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Designing the Star Schema in Data Warehousing

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  • Last Updated : 16 Nov, 2021

Star schema is the fundamental schema among the data mart schema and it is simplest. This schema is widely used to develop or build a data warehouse and dimensional data marts. It includes one or more fact tables indexing any number of dimensional tables. The star schema is a necessary cause of the snowflake schema. It is also efficient for handling basic queries. 

It is said to be a star as its physical model resembles the star shape having a fact table at its center and the dimension tables at its peripheral representing the star’s points. In this article, we shall solve one important design problem in Data Warehousing.

Problem statement

Consider an order management operational database that tracks order numbers, dates, the requested ship dates, customers and their shipping and billing addresses, products and their quantity and gross dollar amount, sales representatives that take and process orders, the deals (promotions) and discounts proposed/offered to customers. 
 
You have to design a data warehouse that will be updated from the above operational database and should support decision making by helping to answer analytical questions about the net order dollar amounts per customer, products, promotions or deals, and the performance of their sales representatives or agents. Analysis of requested ship dates is important for analysis as well. It is also important to allow for performing order amount analysis in various currencies: dollars, dirhams, euros.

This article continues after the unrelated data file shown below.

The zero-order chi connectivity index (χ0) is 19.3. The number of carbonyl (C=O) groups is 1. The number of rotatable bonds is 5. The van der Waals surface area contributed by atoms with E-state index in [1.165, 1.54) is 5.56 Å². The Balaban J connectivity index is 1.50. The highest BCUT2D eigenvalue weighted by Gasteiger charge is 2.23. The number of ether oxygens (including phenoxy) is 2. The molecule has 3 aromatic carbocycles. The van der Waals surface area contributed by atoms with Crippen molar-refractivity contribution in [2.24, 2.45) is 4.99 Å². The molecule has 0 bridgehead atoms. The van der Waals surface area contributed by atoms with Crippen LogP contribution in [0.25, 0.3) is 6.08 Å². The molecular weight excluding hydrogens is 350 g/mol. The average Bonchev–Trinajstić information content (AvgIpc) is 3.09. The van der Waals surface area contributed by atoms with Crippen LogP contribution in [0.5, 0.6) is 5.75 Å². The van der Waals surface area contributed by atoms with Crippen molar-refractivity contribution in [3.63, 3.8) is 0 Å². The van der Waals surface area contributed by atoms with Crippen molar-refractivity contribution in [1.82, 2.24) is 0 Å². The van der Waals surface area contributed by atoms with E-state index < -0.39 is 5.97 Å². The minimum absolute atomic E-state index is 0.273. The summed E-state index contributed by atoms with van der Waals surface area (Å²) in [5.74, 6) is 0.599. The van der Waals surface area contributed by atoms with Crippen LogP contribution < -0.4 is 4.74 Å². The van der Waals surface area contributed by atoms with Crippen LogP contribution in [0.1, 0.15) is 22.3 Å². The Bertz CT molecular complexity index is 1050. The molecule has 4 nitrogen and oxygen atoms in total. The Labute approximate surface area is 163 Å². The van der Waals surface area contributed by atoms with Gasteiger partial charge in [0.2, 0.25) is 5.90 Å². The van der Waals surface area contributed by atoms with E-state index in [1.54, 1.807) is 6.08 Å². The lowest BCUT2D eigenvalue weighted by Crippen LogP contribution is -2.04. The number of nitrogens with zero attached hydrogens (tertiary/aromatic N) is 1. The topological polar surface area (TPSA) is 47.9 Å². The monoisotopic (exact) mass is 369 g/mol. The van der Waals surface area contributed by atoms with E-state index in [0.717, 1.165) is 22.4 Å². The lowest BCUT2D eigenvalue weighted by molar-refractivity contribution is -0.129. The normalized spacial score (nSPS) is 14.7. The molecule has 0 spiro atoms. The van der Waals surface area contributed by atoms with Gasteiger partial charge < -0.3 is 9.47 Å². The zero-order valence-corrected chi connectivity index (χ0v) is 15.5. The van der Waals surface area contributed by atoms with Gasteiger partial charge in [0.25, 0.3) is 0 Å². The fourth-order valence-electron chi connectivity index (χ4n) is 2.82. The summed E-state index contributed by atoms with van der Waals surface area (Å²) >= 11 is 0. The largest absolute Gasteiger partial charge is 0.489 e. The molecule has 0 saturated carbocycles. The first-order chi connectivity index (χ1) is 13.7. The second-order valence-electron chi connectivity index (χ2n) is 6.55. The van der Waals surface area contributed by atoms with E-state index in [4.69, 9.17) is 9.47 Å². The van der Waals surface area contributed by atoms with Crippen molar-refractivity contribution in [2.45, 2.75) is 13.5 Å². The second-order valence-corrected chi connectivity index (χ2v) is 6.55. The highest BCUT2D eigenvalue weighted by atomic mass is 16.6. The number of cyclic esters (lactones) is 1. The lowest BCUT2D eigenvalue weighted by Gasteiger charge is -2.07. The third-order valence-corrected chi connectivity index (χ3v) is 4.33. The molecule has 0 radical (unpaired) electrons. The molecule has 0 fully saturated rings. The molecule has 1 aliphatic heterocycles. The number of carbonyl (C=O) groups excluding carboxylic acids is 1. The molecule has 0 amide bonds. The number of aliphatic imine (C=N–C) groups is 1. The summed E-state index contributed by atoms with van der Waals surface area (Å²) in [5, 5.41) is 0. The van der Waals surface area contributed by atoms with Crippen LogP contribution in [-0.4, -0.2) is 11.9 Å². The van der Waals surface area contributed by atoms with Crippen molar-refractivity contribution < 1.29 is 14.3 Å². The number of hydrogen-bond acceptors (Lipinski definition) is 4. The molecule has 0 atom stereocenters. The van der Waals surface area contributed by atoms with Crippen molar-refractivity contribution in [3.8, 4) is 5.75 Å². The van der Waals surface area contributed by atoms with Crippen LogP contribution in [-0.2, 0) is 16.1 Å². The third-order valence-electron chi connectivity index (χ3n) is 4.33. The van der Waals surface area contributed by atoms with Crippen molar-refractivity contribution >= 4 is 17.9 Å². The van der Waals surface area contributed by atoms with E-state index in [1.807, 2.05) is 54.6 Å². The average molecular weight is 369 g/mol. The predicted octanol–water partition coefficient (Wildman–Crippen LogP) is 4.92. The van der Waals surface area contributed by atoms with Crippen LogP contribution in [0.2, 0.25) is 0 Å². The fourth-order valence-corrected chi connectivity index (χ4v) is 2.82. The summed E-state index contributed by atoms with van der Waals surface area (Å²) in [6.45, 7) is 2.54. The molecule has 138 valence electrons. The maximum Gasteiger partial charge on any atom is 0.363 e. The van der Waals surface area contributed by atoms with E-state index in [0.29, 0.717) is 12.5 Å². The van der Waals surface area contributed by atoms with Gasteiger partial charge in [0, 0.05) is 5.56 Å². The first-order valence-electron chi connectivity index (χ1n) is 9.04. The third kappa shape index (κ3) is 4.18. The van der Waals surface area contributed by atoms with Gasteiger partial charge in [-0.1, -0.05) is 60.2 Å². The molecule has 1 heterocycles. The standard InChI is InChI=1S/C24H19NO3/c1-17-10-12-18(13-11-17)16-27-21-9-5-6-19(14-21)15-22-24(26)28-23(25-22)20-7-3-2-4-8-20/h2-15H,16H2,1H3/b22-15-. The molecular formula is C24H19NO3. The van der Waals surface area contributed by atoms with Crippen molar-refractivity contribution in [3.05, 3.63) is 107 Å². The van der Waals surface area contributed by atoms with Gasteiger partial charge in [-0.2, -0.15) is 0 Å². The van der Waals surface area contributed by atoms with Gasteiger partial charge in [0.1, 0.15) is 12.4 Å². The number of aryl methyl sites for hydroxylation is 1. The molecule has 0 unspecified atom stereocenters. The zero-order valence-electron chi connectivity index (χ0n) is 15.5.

Draw the star schema(s) showing the main attributes, including primary keys, foreign keys, and facts.

Step 1: Identify the Business process to model in order to identify the fact table.

We are talking about Sales here. Fact table will be named as ‘Sales’.
Facts or measures are:

  • Net_amount_per_customer
  • Net_amount_per_product
  • Net_amount_per_promotion

Step 2: Choose the dimensions for the fact table.

Dimensions are

  • Sales Representative
  • Time
  • Customer
  • Product
  • Order

Step 3:  Choose the attributes of dimension tables. 

Attributes of SalesRepresentative Dimension:

  • Sales_rep_id (primary and surrogate key)
  • Name
  • Deal
  • Discount